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Operations

A dual-branded Applebee’s/IHOP comes to Dubai

It’s the first of five combo locations slated for the Middle East as co-branding continues its comeback.
A rendering shows a second Applebee's/IHOP opening in Dubai this year. / Courtesy of Dine Brands
A rendering shows a second Applebee's/IHOP opening in Dubai this year. / Courtesy of Dine Brands

Pancakes with a side of wings, anyone?

It’s now a possibility for diners in Dubai, where a Dine Brands franchisee this month opened a restaurant that contains both Applebee’s and IHOP.

“We saw this as a phenomenal opportunity to bring two of the world’s favorite restaurant brands together as one dual-brand location,” said Mohamed Makwai, CEO of franchisee Eagles Landing International Restaurants, in a statement.

The restaurant opened Jan. 21 in Dubai’s Festival City Mall and is the first of five slated for the Middle East. Eagles Landing will open another dual-branded restaurant in Dubai later this year. Another operator, Kout Food Group, has a deal to incorporate IHOP into existing Applebee’s stores in Kuwait.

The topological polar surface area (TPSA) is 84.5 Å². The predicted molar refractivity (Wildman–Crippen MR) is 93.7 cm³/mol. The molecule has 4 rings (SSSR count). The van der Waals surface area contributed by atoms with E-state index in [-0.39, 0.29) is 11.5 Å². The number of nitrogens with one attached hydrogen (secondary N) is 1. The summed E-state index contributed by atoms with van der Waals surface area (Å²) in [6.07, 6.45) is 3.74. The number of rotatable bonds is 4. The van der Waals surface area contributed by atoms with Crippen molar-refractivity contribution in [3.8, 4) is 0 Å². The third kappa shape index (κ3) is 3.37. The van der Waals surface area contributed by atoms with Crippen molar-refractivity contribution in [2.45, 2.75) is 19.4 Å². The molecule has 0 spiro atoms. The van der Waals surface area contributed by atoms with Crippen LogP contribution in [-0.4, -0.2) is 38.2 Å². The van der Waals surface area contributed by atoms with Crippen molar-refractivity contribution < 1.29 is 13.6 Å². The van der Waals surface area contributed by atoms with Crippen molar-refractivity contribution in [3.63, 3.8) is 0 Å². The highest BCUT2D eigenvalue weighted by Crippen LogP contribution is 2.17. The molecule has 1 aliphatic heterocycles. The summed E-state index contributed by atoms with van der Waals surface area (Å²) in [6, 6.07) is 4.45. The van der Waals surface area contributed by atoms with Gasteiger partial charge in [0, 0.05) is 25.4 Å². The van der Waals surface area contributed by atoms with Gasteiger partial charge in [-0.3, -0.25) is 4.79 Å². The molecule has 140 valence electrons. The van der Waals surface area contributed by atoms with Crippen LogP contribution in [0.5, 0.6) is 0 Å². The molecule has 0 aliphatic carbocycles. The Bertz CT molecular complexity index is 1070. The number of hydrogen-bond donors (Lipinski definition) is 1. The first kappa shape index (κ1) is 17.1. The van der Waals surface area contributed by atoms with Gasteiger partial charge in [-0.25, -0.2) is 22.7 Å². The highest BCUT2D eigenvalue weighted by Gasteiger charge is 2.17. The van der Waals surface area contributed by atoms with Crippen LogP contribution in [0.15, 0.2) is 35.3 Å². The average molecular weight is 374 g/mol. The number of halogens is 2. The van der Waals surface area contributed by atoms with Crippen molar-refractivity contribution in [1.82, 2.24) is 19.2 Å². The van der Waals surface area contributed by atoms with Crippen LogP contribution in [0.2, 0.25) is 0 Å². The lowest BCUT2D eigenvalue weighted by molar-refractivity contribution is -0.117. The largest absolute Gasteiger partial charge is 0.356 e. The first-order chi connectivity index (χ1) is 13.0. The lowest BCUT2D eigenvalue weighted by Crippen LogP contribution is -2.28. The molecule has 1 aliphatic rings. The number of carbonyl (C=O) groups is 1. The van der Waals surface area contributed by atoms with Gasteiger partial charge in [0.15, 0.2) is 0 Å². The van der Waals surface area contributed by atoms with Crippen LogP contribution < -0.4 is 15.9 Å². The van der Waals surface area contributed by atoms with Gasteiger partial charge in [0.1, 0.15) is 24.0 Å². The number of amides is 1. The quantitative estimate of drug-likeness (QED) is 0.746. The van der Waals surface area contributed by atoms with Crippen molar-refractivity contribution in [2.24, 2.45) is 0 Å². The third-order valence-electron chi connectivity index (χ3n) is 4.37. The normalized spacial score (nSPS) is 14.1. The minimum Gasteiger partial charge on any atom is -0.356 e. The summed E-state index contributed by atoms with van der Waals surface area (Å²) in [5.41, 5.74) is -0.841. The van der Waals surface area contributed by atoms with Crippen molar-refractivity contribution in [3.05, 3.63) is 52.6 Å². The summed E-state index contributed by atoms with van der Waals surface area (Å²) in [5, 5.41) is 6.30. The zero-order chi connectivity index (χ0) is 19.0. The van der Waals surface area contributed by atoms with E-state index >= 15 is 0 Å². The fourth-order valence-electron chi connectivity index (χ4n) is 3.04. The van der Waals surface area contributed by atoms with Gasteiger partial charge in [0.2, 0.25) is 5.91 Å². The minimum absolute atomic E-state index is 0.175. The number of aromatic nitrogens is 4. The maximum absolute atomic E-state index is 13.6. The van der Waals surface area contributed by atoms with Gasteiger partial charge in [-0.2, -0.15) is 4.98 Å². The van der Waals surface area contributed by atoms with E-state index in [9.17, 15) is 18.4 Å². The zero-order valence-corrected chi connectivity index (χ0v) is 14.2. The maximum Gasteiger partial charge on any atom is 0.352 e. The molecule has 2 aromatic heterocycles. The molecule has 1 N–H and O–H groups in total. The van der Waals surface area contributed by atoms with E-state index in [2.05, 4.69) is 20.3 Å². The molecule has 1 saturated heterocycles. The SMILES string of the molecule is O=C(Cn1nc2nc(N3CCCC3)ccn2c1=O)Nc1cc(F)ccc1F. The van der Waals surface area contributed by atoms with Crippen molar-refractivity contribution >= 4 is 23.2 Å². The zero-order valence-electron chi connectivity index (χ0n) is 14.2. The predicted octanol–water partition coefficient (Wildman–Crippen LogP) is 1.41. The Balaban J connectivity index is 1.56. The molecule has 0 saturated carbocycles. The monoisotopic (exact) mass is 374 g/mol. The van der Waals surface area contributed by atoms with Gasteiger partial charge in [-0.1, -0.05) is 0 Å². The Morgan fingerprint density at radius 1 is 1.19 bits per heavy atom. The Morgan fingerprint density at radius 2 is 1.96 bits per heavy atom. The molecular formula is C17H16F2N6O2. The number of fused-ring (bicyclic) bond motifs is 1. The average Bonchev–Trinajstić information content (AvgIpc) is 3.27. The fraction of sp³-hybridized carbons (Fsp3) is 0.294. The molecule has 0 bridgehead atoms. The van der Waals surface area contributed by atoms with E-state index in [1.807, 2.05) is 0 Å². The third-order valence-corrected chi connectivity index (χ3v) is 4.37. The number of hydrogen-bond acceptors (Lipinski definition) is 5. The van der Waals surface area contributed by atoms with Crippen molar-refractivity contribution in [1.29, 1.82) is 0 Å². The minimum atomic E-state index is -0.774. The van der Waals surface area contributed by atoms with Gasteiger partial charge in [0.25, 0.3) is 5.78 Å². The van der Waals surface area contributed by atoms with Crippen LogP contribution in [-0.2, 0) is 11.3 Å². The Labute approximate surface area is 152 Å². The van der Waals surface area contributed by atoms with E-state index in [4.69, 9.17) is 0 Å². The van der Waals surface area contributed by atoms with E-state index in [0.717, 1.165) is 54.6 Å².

Dine has had success with a shared-kitchen, dual-branded restaurant in Canada as well as in ghost kitchens in the United Arab Emirates, said Scott Gladstone, Dine’s president, international and corporate development. 

“We believe dual-brand operations will capitalize on each brand’s unique strength and dayparts, resulting in strong margins and return on investment,” he said in a statement. 

There’s at least one dual-branded Applebee’s/IHOP in the U.S., in Detroit’s Millender Center transit station. It opened in 2017. 

The company did not respond to a question about whether franchisees might open more such locations in the U.S., where Applebee’s and IHOP have more than 3,000 restaurants combined. But it could make sense for the brands, which focus on different dayparts and cuisines.

They’ve been together since 2007, when IHOP acquired Applebee’s and formed what is today known as Dine Brands. Dine added a third brand, Fuzzy’s Taco Shop, late last year.

Co-branding was common in the early 2000s, but operational and marketing challenges led to closures. The strategy has made a comeback in recent years, with brands such as Famous Dave’s parent BBQ Holdings and Auntie Anne’s owner Focus Brands experimenting with the idea. Ghost kitchens and virtual brands, meanwhile, have opened up new possibilities for housing multiple restaurants under one roof.

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